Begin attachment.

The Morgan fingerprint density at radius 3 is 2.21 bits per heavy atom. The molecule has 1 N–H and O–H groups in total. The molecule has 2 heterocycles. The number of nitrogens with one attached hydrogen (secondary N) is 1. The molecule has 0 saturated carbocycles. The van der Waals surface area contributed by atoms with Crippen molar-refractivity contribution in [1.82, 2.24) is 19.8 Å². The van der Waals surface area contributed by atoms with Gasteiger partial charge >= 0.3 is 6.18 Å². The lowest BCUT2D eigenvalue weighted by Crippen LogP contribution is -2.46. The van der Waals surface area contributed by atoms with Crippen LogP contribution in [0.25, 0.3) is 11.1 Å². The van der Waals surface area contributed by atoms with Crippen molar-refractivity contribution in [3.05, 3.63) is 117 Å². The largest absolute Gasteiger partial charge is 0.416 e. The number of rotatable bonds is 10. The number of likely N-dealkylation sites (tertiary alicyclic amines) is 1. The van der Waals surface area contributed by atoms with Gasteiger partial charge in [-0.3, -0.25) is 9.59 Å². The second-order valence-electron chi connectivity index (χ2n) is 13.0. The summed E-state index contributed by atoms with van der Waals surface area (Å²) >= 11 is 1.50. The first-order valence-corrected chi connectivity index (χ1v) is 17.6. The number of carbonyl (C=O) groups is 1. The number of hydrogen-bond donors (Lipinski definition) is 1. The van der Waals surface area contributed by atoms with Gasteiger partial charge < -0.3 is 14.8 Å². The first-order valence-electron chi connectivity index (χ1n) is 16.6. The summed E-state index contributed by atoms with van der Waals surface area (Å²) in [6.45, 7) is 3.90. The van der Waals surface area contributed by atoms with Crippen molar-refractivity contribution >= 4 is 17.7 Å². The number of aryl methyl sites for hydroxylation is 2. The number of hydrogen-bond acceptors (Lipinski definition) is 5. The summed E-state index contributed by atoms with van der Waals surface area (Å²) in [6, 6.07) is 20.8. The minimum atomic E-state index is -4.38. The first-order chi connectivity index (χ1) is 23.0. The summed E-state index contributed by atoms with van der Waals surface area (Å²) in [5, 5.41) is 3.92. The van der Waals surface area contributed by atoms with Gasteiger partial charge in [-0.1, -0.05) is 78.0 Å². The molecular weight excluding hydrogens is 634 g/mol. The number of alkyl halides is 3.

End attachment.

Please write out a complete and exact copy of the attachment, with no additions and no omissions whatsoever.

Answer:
The Morgan fingerprint density at radius 3 is 2.21 bits per heavy atom. The molecule has 1 N–H and O–H groups in total. The molecule has 2 heterocycles. The number of nitrogens with one attached hydrogen (secondary N) is 1. The molecule has 0 saturated carbocycles. The van der Waals surface area contributed by atoms with Crippen molar-refractivity contribution in [1.82, 2.24) is 19.8 Å². The van der Waals surface area contributed by atoms with Gasteiger partial charge >= 0.3 is 6.18 Å². The lowest BCUT2D eigenvalue weighted by Crippen LogP contribution is -2.46. The van der Waals surface area contributed by atoms with Crippen LogP contribution in [0.25, 0.3) is 11.1 Å². The van der Waals surface area contributed by atoms with Crippen molar-refractivity contribution in [3.05, 3.63) is 117 Å². The largest absolute Gasteiger partial charge is 0.416 e. The number of rotatable bonds is 10. The number of likely N-dealkylation sites (tertiary alicyclic amines) is 1. The van der Waals surface area contributed by atoms with Gasteiger partial charge in [-0.3, -0.25) is 9.59 Å². The second-order valence-electron chi connectivity index (χ2n) is 13.0. The summed E-state index contributed by atoms with van der Waals surface area (Å²) >= 11 is 1.50. The first-order valence-corrected chi connectivity index (χ1v) is 17.6. The number of carbonyl (C=O) groups is 1. The number of hydrogen-bond donors (Lipinski definition) is 1. The van der Waals surface area contributed by atoms with Gasteiger partial charge < -0.3 is 14.8 Å². The first-order valence-electron chi connectivity index (χ1n) is 16.6. The summed E-state index contributed by atoms with van der Waals surface area (Å²) in [6.45, 7) is 3.90. The van der Waals surface area contributed by atoms with Crippen molar-refractivity contribution >= 4 is 17.7 Å². The number of aryl methyl sites for hydroxylation is 2. The number of hydrogen-bond acceptors (Lipinski definition) is 5. The summed E-state index contributed by atoms with van der Waals surface area (Å²) in [6, 6.07) is 20.8. The minimum atomic E-state index is -4.38. The first-order chi connectivity index (χ1) is 23.0. The summed E-state index contributed by atoms with van der Waals surface area (Å²) in [5, 5.41) is 3.92. The van der Waals surface area contributed by atoms with Gasteiger partial charge in [-0.1, -0.05) is 78.0 Å². The molecular weight excluding hydrogens is 634 g/mol. The number of alkyl halides is 3.